my favorite contols for LFO-type vibrato are Bite pressure on the BB2 and my continuous damper pedal, as both are spring-returned to zero by default, quick, and don't hamper my fingering. I've never especially liked After Touch for vibrato as I've had difficulty engaging it quickly enough after initial strike to make, say... alternating (straight/vibrato/straight) runs work. If I were aware of any way to map AT directly in SM brass (apart from reaper/Logic transformer rerouting), I might mess with Roli's as it seems a lot easier to modulate than my keyboard's pressure strip.

    I have one eye on Expressive E's Touché controller in the hopes it would amount to a decent, progressive and detent-free pitch bend to accomplish much of what like the Roli for, while using the standard pitch bend range...mostly checking here first to see if there's something I'm missing in the software, and uh...beg/plead for new features :)

  • edited November 3

    This, btw, is great news...I haven't bitten on the SM strings yet (soon) and would LOVE Roli control.

    For AM's Cello, I'm currently using breath for bow (expression), sustain (continuous) for bow pressure, regular expression pedal for bow position, and Roli for all pitch control which is about as close to an actual fingerboard as I can imagine- vibratos, slides, and the subtle portamento that happens on long reaches. It is both gratifying to play and, arguably, a bit more convincing to listen to.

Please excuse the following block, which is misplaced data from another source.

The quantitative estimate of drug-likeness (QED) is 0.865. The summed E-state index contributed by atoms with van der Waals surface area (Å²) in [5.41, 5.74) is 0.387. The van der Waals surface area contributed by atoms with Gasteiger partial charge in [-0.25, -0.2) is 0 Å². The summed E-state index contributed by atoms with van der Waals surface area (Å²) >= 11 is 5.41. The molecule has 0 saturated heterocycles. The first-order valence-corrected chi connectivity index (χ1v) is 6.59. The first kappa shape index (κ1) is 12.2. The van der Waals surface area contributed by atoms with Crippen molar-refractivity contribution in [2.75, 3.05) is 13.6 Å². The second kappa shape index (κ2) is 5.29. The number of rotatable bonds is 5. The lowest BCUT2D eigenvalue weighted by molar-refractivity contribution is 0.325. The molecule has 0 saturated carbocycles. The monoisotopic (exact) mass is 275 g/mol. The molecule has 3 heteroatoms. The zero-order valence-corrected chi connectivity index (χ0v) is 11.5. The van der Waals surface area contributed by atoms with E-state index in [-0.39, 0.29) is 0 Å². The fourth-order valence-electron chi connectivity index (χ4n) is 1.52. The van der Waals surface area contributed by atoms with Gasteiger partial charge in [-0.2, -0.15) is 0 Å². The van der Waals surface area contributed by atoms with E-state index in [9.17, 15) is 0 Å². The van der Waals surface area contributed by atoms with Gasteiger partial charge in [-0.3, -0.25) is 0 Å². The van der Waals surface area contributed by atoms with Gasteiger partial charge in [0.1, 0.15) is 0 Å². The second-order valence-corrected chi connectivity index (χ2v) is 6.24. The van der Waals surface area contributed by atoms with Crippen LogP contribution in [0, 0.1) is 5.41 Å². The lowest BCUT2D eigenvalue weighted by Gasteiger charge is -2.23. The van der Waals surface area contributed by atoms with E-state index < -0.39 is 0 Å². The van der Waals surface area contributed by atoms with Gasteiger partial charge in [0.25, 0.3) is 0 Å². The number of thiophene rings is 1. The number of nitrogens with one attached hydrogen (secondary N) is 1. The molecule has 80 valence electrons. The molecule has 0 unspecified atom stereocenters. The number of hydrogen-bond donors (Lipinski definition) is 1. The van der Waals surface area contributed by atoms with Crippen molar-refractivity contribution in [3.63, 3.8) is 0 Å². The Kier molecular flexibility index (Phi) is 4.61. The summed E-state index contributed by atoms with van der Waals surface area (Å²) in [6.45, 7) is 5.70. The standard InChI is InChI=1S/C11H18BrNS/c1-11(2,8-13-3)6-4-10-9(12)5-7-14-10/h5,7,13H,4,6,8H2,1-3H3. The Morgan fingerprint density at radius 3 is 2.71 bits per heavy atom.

[EDIT: also I must now apologize for the déjavu. I'm seeing in my past discussions that I posted nearly the same thing here before, and it's been long enough I completely forgot about it. Still interested in any way to set an upper limit for vibrato if there's any way to do that other the limit the incoming midi values]

  • Well I'm learning things...

    After some trial and error, I have vibrato (Trumpets) responding to After Touch by selecting CC 129 ...which puzzles me a little, but works

    It's mostly as difficult as I remember on my studiologic's conventional pressure strip AT, but quite a bit more more manageable on the Roli and may convert me away from the foot pedal. While I did run right back into the overshoot (accidental flutter) problem, I stumbled into a much better solution than I had before by using Logic's "modifier" MIDI plugin. Since this is applied to the track, I can scale the incoming AT value down 75% without screwing up other instruments using the same hardware. Can't believe I didn't know about these before